Children pose for a photo at the first Disney store opened on in Moscow, Russia December 1, 2017. REUTERS/Tatyana Makeyeva
December 1, 2017
By Maria Kiselyova and Olga Sichkar
MOSCOW (Reuters) – Though too cold for a theme park, Russia’s underserved toy market makes it an attractive business prospect for Walt Disney Co <DIS.N>, the head of its Russian operations said on Friday.
Opening the U.S. group’s first toy store in the country, Marina Zhigalova-Ozkan said it planned at least five more, and was working with local manufacturers to keep prices competitive.
“We think that in Russia there aren’t too many toy shops … and we thought it would be interesting and complementary to what already exists in the market to open our own branded stores together with partners,” she said in an interview.
The new outlet occupies around 300 square meters in the central Moscow children’s department store, alongside British toy retailer Hamleys, which opened two years ago. Three more Disney stores are planned for Moscow, one in St Petersburg and one in Russia’s south this and next year, Zhigalova-Ozkan said.
Disney has teamed up with Russian company Ideas4Retail, which will run the stores and pay a royalty fee to Disney, with the two working together on product range and pricing.
Ideas4Retail also works with Hamleys as well as children-focused brands Imaginarium and Mamas & Papas in Russia.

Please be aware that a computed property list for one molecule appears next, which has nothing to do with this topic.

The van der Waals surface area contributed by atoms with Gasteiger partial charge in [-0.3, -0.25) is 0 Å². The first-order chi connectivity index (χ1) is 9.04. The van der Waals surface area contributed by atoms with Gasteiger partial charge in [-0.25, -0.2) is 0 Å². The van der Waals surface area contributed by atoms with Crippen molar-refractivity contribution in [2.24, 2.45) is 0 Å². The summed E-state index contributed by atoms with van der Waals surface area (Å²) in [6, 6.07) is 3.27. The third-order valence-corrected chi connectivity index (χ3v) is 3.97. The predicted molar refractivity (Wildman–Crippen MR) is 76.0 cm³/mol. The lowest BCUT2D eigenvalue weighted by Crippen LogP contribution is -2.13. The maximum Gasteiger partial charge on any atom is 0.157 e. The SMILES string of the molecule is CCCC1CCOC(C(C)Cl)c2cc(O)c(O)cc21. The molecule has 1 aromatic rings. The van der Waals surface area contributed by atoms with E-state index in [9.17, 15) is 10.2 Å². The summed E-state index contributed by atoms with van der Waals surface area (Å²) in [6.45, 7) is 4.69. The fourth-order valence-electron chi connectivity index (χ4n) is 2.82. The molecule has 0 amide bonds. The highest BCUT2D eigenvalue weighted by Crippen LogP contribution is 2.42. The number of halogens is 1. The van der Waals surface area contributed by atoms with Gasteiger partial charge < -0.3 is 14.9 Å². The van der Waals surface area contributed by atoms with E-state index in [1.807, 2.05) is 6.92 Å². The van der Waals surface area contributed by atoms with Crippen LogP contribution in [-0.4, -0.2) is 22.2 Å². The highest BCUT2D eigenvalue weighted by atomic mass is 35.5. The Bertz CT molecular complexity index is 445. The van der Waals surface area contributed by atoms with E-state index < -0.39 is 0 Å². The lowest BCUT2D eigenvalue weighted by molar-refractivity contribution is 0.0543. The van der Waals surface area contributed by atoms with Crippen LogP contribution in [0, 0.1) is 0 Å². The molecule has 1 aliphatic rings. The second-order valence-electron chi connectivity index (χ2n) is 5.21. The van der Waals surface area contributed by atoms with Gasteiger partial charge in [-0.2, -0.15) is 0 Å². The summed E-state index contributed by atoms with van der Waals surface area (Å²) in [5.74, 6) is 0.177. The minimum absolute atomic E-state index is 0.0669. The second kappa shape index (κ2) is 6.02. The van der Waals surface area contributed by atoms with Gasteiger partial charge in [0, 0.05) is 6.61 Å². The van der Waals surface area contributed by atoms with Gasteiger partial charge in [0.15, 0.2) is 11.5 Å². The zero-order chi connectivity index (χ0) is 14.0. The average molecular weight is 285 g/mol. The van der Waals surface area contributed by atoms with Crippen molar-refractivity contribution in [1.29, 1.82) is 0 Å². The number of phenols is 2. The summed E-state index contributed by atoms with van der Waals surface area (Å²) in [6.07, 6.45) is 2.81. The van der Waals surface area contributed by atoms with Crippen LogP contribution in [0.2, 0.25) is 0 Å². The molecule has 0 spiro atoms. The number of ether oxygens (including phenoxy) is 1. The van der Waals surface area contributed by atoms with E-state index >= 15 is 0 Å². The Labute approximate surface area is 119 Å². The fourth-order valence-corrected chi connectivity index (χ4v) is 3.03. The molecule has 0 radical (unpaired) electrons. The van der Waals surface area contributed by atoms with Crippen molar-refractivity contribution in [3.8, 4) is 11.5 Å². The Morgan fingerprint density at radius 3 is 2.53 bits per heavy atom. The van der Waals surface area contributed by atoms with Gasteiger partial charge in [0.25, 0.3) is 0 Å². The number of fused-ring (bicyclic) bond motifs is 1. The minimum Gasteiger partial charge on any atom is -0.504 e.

Unlike Disney stores elsewhere, which also sell clothing and decor, shops in Russia will only sell toys and will represent the Disney, Star Wars, and Marvel franchises.
Disney’s current Russian business focuses on distributing and producing cartoons and movies, and licensing its brands for use on a wide range of consumer goods and in digital content.
It also has a joint venture with Russian company UTH, which owns Disney Channel in the country.
Merchandise for the stores will be supplied by local manufacturers with licensing agreements with Disney, while some will be imported from other countries. Disney has around 300 licensees in Russia, of which 136 manufacture goods in Russia.
Zhigalova-Ozkan said the company had been focusing on localizing production in recent years, and had stepped this up after the rouble fell sharply at the end of 2014.
“Because of the (exchange) rate differences many of the products that we were bringing in became out of reach for the Russian consumer,” she said.
“We have expanded the number of goods we sell at mid prices. We realize that the average spent may be lower but demand for children’s goods does not decline. Children want toys anyway.”
However, Disney has no plans for a theme park in Russia.
“Sadly, it’s cold in Russia. A theme park should work 12 months in a year. And in terms of number of people in Russia unfortunately it’s not very efficient,” Zhigalova-Ozkan said.
Disney does not break down its business figures by countries.
(Reporting by Maria Kiselyova and Olga Sichkar; Editing by Mark Potter)